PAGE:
Light Airs Sailing – 4 Skills To Learn To Tackle Dead Calms

Posted on August 17, 2015 by Richard Shrubb under Boat maintenance, navigation, Passage Planning, Sailing Comments Off on Light Airs Sailing – 4 Skills To Learn To Tackle Dead Calms

Wind too light to properly inflate the spinnaker...

Wind too light to properly inflate the spinnaker…

All sailors have fond memories of a brilliant reach they have done in 10 – 12 knots of wind, sat on the windward rail with a beer in hand, watching the coast scream by as their yacht goes as quick as it is designed to go. Add in some sunshine and you have perfect sailing conditions!

People who like to sunbathe and do little else remark on how nice boats look from the beach on perfect sunbathing days – that is, strong sun, mirror like seas and not even a gnat’s fart of wind to get the boat going. Sailors on that boat may say how nice the bronzed beauties look on the beach but little else of the sailing – as with too much wind, too little can be a hard and stressful time.

The 2015 Fastnet Race

In 1979 the Fastnet Race made headlines around the world for all the wrong reasons. A nasty storm system hit the fleet and 18 people drowned in the chaos that ensued. So many lessons came from the race in question that I studied it in some depth on my Maritime Studies Degree course some 15 years later – the lessons for sailing in storm conditions are still as relevant today as they were then.

On the 36th anniversary of that awful race, this year the fleet heading on the 604 mile route from Cowes to Fastnet Rock off Ireland, and back to Plymouth faced quite the opposite winds – dead calm. Though an unhappy crew on a becalmed boat may mutiny and with too much rum in them may make the skipper’s life rather uncomfortable, fatalities are unlikely in this case.

In the race briefing, there was some reference to ‘kedging’ or ‘warping’ to keep the vessels moving – the only legal way to make progress through the water if totally becalmed under the race rules…

Here are four skills you should learn so that you can tackle dead calms;

#1 Kedging

Kedging is a term for dropping the anchor off the front of the vessel and pulling it to make progress through the water. You don’t do this for fun – ask any crew what hauling a boat up to the anchor manually is like and they’ll grimace and probably tell you in no uncertain terms how uncomfortable it is. An hour on average spent pulling a tonne or more of anchor and chain off the sea floor is no bloody joke.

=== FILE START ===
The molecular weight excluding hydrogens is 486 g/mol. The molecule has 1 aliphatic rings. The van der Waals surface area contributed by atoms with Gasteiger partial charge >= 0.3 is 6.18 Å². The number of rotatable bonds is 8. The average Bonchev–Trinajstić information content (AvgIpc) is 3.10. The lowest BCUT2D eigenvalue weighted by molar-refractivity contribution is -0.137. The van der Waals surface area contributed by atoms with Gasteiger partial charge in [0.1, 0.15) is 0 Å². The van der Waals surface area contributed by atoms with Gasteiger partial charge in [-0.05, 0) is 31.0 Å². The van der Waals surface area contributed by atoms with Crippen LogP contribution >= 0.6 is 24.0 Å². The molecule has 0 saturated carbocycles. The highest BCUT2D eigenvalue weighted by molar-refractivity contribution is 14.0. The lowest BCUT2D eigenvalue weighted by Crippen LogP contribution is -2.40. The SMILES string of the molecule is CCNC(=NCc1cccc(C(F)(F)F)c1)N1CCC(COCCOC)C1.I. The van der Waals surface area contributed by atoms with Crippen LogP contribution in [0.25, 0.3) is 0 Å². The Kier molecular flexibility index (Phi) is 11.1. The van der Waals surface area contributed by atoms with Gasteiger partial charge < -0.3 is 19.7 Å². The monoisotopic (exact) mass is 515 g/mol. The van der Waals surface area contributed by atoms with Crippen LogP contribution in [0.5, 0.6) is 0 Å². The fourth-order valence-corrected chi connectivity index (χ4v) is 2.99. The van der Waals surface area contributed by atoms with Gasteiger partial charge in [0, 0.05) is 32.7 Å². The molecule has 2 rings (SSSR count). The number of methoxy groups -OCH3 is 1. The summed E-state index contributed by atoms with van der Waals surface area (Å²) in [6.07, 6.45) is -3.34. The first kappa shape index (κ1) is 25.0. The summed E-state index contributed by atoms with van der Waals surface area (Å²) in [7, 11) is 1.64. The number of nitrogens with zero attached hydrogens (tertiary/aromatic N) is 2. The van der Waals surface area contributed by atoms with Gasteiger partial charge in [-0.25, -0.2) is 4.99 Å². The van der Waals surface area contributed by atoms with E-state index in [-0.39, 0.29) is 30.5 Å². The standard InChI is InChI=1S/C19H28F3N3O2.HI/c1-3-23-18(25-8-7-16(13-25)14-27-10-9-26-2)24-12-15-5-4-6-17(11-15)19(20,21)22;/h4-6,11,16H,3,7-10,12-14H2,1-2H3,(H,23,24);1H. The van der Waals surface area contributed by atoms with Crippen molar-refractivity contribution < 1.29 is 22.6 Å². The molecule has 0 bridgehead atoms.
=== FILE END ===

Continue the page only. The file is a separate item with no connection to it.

One tactic commonly used is to drop anchor when the tide is about to turn against you and wait the tide out for six hours. Though you are making no progress over the land, you aren’t going backwards. This happened a couple of times in the Volvo Ocean Race’s leg through the Malacca Straits earlier this year.

#2 Rowing

Yes, some boats without engines still have oars! I have been known to have to row a few times and as long as the crew is kept lubricated with some sort of fluids it is tolerable on a 20-25ft boat. But don’t suggest the crew rows more than a few miles as there could be mutiny!

Indeed, on a flotilla cruise in the early 1990’s a young lady on our boat was so excited to see a boat with an engine coming into Dartmouth past us, she used her bikini top as a flag to catch his attention – it was worth the indiscretion as once we’d caught his attention he towed us in!

#3 Good engine maintenance

To this day, despite many years of sailing I have always avoided doing a diesel engine maintenance course, referring darkly to the ‘D Sail’ beneath the hatch.

It is a smelly, noisy contraption that has caused me too many problems at sea. However, good knowledge of how to change the oil, check the fuel and make sure that things like the glow plugs, the timing belt and so forth are in good nick will mean that you should be able to get home when there’s no wind.

Unless you’re a very Green type who has a wind generator and solar panels on your deck, the diesel will keep your batteries charged and thereby allow you to go night sailing – and of course, keep the drinks cool on that sweltering, sunny day…

#4 Good navigation

Knowing what the weather’s about to do can inform you of the route you should take.

All ocean races are about who does what and when relative to what weather conditions are coming their way. Frequently the boat that sails the longer route even though it is much longer will beat the boat that is taking a risk through light airs. A good navigation and weather forecasting course will save the day even on your cruise across the Med, Cape Cod or Channel!


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